Trump’s bumper sticker budget won’t play well with Congress

A few (very) early observations on the first chapter of the Trump budget, the first time the new president has actually put forward dollars-and-cents proposals.

  1. “America First” has translated into spending more on defense and veterans and less on everything else.  That may please the small-government wing of congressional Republicans and their most ideologically committed supporters, but it may not play so well with ordinary Trump voters when they see rural airports close, or get turned away from federal job training programs, or lose federal aid for paying heating bills, or see delays in cleaning up contaminated land in their communities.  Many Americans favor less government spending in general, but object when specific government services on which they rely are cut – even those who may approve of Mr. Trump’s proposals to increase defense spending.
  2. The politics of this will be, to say the least, intriguing.  When past Republican presidents have taken the knife to domestic spending, they’ve often paired that pain with the salve of tax cuts.  By releasing only one piece of his budget, the painful part, Mr. Trump has given his opponents an easy target.  Indeed, it’s far from clear that Congress will go along with the proposals Mr. Trump is making. Getting Congress to slash federal support for medical research? Fuggetaboutit.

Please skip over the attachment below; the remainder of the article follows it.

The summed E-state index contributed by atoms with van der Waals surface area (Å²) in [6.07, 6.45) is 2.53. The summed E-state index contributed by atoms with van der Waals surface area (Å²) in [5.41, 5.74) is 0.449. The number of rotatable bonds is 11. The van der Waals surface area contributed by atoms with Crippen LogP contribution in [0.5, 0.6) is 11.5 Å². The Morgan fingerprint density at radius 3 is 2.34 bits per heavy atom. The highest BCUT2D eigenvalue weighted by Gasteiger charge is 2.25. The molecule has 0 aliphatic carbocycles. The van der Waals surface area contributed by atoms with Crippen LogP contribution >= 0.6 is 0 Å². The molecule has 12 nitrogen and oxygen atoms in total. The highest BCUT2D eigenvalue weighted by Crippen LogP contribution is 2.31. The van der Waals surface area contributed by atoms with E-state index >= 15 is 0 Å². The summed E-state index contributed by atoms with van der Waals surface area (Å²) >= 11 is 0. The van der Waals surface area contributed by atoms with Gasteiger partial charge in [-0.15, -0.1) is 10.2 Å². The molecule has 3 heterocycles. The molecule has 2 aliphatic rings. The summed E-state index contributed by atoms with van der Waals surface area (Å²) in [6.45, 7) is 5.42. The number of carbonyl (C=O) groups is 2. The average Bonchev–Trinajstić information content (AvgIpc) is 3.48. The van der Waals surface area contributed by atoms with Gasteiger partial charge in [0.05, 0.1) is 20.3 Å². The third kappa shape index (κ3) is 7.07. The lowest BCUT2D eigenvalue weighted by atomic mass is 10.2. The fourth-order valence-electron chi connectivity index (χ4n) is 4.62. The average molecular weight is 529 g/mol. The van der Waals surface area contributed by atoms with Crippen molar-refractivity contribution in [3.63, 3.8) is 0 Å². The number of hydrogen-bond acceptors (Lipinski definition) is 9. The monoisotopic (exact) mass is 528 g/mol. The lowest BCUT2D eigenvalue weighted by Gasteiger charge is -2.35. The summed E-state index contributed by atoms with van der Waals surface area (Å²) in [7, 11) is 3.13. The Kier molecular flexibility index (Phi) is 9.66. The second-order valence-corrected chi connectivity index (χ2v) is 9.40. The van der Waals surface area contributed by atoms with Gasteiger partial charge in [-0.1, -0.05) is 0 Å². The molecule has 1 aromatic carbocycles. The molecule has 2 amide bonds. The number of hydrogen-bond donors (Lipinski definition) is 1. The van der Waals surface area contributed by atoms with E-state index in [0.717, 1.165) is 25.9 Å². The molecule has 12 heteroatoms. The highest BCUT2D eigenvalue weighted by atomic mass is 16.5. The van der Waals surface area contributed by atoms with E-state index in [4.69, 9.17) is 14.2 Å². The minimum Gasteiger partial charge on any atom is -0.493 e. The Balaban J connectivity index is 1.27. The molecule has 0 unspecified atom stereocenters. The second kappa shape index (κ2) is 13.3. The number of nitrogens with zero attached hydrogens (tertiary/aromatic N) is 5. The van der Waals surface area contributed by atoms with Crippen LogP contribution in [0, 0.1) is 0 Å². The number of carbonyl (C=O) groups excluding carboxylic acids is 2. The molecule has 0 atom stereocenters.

3. By focusing exclusively on shrinking the one-sixth of federal spending that is annually appropriated for non-defense programs, the president has forgone any effort to sketch an overall fiscal policy and missed an opportunity to learn (himself) or teach (the American people) some basic fiscal realities. This is budgeting by bumper sticker slogan. It gives the president some applause lines for his rallies: We are going to stop sending your tax money to National Public Radio. We are cutting foreign aid.  This approach obscures the facts: The  U.S. government’s debt, swollen by the Great Recession, will grow to historically unprecedented levels not because of increases in annually appropriated discretionary spending, but because of rising federal spending on retirement and health programs, largely driven by the aging of our society. Maybe Mr. Trump should spend 15 minutes playing The Fiscal Ship, our online computer game on the federal budget at
  4. Little if anything in this chapter of the budget would use the government budget to boost to the pace of economic growth now or, more importantly, in the future.  And that big increase in infrastructure spending? We’ll have to wait a bit longer to see what that looks like.